|US - Marine Mammals - Taking of Marine Mammals Incidental to Commercial Fishing Operations||
NMFS proposes regulations to implement provisions of the International Dolphin Conservation Program Act (IDCPA). These regulations would allow the entry of yellowfin tuna into the United States under certain conditions from nations signatory to the International Dolphin Conservation Program (IDCP) that otherwise would be under embargo.
|US - Pets and Housing - Subpart G. Pet Ownership in Public Housing.||The purpose of this subpart is, in accordance with section 31 of the United States Housing Act of 1937 (42 U.S.C. 1437z-3), to permit pet ownership by residents of public housing, subject to compliance with reasonable requirements established by the public housing agency (PHA) for pet ownership.|
|US - Endangered Species - Subpart D. Threatened Wildlife||These Endangered Species Act regulations relate to threatened species. Included in the provisions are requirements for obtaining permits to take such species for one of the following purposes: scientific purposes, or the enhancement of propagation or survival, or economic hardship, or zoological exhibition, or educational purposes, or incidental taking, or special purposes consistent with the purposes of the Act. Also included are special rules for certain mammals, reptiles, birds, and fishes among other species.|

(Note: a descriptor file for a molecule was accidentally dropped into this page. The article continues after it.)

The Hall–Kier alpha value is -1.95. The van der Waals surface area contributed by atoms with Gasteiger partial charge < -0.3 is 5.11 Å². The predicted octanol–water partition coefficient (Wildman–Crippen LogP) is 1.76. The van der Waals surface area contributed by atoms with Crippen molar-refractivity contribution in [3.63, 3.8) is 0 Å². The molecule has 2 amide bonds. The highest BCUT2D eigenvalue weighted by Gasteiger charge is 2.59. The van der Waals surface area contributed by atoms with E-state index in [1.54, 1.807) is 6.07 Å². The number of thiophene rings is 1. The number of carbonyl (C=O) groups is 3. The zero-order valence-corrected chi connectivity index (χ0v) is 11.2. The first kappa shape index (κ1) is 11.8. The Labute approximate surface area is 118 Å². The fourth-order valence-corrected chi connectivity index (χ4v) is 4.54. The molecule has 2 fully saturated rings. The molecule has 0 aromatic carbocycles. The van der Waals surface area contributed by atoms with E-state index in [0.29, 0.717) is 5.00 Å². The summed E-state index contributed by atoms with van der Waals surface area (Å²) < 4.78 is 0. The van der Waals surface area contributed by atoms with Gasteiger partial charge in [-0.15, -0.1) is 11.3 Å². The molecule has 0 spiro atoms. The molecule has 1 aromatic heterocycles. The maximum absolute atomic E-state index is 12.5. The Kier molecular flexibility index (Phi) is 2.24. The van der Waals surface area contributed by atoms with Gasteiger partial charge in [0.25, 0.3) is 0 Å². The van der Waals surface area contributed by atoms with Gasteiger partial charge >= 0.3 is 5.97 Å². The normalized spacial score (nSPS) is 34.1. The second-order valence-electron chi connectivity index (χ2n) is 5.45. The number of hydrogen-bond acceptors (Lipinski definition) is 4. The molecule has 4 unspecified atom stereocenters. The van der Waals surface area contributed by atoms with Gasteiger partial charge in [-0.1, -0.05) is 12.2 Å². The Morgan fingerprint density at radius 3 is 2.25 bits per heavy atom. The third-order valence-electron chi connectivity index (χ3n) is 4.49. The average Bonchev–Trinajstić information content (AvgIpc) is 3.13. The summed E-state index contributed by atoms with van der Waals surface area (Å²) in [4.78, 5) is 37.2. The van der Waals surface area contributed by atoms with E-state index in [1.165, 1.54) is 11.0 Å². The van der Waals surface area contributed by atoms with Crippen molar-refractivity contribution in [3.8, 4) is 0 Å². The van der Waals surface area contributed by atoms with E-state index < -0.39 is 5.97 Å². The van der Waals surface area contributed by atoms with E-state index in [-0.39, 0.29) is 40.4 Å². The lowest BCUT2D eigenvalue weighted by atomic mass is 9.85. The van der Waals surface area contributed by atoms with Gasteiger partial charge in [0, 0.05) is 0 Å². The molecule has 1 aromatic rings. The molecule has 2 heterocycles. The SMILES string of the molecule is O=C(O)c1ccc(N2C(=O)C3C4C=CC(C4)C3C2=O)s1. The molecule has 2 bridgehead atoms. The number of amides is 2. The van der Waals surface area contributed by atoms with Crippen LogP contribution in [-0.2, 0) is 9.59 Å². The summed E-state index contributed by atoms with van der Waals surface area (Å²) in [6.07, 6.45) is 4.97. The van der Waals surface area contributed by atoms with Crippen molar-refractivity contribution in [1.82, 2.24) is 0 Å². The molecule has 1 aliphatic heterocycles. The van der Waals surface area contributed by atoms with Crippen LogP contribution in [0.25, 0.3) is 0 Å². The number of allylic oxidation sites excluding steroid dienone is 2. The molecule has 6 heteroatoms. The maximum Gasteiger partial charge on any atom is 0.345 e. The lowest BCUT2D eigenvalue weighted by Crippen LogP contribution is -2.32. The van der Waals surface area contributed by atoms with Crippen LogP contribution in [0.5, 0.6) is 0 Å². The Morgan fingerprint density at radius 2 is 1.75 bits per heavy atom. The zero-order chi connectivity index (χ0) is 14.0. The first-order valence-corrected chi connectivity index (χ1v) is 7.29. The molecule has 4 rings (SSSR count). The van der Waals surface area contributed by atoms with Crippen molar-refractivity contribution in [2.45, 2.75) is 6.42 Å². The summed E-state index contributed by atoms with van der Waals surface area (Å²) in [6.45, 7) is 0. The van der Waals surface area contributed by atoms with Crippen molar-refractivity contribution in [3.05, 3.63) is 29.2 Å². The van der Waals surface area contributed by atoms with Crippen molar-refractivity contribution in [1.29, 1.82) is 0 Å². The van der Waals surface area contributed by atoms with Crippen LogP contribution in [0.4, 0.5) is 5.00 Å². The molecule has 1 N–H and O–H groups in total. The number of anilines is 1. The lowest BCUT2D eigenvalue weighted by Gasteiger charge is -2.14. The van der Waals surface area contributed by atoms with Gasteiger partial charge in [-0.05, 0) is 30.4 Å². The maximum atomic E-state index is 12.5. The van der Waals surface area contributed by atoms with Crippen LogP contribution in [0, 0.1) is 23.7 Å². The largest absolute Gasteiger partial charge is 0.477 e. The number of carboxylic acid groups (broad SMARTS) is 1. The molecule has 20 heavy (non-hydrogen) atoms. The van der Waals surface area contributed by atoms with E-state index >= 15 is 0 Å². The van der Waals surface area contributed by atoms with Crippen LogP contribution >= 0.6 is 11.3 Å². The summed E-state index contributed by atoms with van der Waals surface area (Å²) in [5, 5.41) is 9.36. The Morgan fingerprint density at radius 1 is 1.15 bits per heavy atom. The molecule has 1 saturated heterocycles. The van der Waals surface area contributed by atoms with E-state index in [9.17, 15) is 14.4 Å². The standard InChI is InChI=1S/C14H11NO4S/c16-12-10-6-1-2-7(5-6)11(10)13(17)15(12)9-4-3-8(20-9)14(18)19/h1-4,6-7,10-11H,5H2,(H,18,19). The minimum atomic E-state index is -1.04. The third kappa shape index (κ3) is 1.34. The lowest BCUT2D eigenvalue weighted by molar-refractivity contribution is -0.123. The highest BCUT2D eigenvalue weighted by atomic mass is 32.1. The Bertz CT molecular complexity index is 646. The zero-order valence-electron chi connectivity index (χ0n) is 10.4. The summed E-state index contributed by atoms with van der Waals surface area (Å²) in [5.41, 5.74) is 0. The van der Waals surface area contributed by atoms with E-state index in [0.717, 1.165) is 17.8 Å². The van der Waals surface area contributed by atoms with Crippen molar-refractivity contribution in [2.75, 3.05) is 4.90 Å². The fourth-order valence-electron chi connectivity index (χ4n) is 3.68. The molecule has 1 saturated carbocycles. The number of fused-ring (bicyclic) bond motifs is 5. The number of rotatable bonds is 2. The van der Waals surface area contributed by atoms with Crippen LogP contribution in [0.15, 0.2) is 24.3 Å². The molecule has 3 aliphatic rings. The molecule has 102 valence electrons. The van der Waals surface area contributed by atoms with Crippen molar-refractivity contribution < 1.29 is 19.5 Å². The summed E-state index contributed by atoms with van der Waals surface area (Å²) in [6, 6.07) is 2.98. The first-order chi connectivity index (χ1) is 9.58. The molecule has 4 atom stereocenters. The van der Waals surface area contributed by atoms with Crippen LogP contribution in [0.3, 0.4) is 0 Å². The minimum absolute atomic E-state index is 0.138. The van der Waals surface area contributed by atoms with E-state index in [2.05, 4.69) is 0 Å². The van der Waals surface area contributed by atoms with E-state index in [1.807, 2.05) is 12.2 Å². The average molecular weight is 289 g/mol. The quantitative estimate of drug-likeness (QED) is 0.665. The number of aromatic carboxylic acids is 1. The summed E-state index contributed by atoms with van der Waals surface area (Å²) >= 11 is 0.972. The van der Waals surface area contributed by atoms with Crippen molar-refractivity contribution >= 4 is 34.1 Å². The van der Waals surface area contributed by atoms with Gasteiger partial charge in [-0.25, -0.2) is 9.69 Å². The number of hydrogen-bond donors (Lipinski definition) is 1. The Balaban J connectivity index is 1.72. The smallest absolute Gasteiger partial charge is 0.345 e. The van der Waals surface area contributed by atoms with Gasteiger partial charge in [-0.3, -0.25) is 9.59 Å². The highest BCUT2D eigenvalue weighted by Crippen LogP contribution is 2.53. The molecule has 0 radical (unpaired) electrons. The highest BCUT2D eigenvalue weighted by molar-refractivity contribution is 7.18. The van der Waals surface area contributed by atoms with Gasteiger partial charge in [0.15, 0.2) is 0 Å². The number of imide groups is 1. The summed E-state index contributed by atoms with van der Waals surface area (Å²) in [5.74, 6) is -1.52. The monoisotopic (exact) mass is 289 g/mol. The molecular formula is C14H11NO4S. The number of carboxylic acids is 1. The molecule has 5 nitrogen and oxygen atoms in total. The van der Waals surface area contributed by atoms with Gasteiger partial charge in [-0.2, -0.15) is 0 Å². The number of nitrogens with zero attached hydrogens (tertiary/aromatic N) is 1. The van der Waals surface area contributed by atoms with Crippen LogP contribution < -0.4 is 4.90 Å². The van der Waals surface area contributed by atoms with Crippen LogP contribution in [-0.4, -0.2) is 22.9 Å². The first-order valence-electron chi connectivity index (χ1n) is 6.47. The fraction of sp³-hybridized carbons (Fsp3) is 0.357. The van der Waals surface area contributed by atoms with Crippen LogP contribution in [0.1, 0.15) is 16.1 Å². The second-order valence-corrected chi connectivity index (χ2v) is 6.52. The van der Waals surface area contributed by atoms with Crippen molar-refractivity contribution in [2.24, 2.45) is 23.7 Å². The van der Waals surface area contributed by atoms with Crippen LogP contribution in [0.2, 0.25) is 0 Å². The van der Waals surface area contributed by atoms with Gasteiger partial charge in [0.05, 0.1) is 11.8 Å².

|US - Primate - Animal Welfare; Draft Policy on Environment Enhancement for Nonhuman Primates||
Under the Animal Welfare Act, our regulations require that dealers, exhibitors, and research facilities that maintain nonhuman primates develop and follow a plan for environment enhancement adequate to promote the psychological well-being of the nonhuman primates. We have developed a draft policy to clarify what we believe must be considered and included in the plan in order for dealers, exhibitors, and research facilities to adequately promote the psychological well-being of nonhuman primates.